Bourse tipped for buoyant start on global optimism

AUSTRALIAN stocks are expected to open firmer today as market players react to positive data from China and encouraging news from the US and Europe.

AUSTRALIAN stocks are expected to open firmer today as market players react to positive data from China and encouraging news from the US and Europe.

Manufacturing activity in China rose more than expected last month, according to the Purchasing Managers' Index, which rose 2.1 index points to 53.1 points, well above market expectations for a 50.8 result.

There was also a positive lead from Wall Street, and futures markets are pointing to an upbeat start when trading begins this morning.

CommSec's chief economist, Craig James, said he expected the data from China to help push the Australian bourse higher today.

"A stronger manufacturing sector in China is very beneficial for our resources sector so mining, energy stocks are likely to get a pretty good boost," Mr James said yesterday.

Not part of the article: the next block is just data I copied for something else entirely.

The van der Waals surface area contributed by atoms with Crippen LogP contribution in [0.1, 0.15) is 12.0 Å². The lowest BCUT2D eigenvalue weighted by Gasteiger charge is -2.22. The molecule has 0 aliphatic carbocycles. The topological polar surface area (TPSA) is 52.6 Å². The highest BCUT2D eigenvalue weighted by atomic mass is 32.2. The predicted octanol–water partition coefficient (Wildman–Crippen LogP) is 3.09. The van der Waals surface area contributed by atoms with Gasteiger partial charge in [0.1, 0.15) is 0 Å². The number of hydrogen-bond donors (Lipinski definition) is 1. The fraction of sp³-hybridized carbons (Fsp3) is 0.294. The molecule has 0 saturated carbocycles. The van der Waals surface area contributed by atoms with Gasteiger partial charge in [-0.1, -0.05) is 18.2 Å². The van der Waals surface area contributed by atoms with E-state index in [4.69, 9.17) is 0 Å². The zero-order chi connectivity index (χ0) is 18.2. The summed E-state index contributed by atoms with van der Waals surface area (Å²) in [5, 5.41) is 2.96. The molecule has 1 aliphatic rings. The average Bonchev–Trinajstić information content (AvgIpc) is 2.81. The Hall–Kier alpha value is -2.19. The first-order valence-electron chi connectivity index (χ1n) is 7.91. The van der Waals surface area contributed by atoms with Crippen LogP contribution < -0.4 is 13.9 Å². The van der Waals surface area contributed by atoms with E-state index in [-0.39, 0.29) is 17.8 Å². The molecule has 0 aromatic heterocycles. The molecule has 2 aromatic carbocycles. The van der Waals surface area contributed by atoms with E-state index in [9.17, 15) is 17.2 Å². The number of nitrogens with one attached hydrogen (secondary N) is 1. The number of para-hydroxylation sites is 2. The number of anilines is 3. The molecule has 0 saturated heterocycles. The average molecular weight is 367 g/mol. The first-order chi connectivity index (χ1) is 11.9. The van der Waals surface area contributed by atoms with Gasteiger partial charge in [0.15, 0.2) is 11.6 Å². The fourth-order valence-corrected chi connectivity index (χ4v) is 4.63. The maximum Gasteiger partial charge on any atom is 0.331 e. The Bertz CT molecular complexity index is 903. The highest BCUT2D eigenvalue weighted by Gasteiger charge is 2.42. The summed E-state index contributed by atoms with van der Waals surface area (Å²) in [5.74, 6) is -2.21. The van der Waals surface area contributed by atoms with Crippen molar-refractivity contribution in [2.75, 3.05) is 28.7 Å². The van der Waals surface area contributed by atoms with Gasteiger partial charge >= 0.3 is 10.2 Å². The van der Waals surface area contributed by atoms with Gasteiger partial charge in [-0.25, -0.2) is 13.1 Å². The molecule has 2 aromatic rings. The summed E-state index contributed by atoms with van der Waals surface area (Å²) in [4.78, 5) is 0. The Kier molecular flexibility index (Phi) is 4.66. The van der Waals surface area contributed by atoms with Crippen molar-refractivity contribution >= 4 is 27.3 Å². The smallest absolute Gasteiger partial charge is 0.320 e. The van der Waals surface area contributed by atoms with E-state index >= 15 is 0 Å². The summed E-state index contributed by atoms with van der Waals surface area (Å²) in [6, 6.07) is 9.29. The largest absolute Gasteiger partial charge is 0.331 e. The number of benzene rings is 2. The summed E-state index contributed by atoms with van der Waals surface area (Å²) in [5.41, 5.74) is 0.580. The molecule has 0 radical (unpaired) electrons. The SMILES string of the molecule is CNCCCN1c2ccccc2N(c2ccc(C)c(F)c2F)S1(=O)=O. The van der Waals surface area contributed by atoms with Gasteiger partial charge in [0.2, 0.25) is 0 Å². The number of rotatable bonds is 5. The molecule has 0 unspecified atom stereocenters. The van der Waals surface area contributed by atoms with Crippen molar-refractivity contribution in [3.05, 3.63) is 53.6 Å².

"Day by day we are getting more indications that the US economy is picking up momentum and China is now looking a little bit better.

"That augurs well for a resources exporter like Australia."

US stocks recovered from early weakness to finish in positive territory after a report showed US consumer spending rose more than expected in February. The Dow Jones Industrial Average rose 0.5 per cent and the S&P 500 index rose 0.37 per cent. The tech-heavy Nasdaq index fell 0.12 per cent.

Economics news is expected to dominate the week, led by the Reserve Bank's monthly board meeting and decision on interest rates tomorrow.

All 15 economists surveyed last week expected the central bank to leave the cash rate unchanged at 4.25 per cent, citing the more stable global economic outlook.

"The Reserve Bank remains in that happy place," Mr James said. "Inflation is under control, growth here in Australia is a little bit below trend and the Australian dollar is pretty comfortable at lower levels."

This week's economic releases will include retail sales figures for February, as well as building approvals and trade figures for the same month. Private-sector reports on manufacturing conditions in Australia, Europe, the US are also due for release.

The Australian dollar ended the weekend offshore session at US103.58?, down from US103.95? at Friday's local close.

AAP

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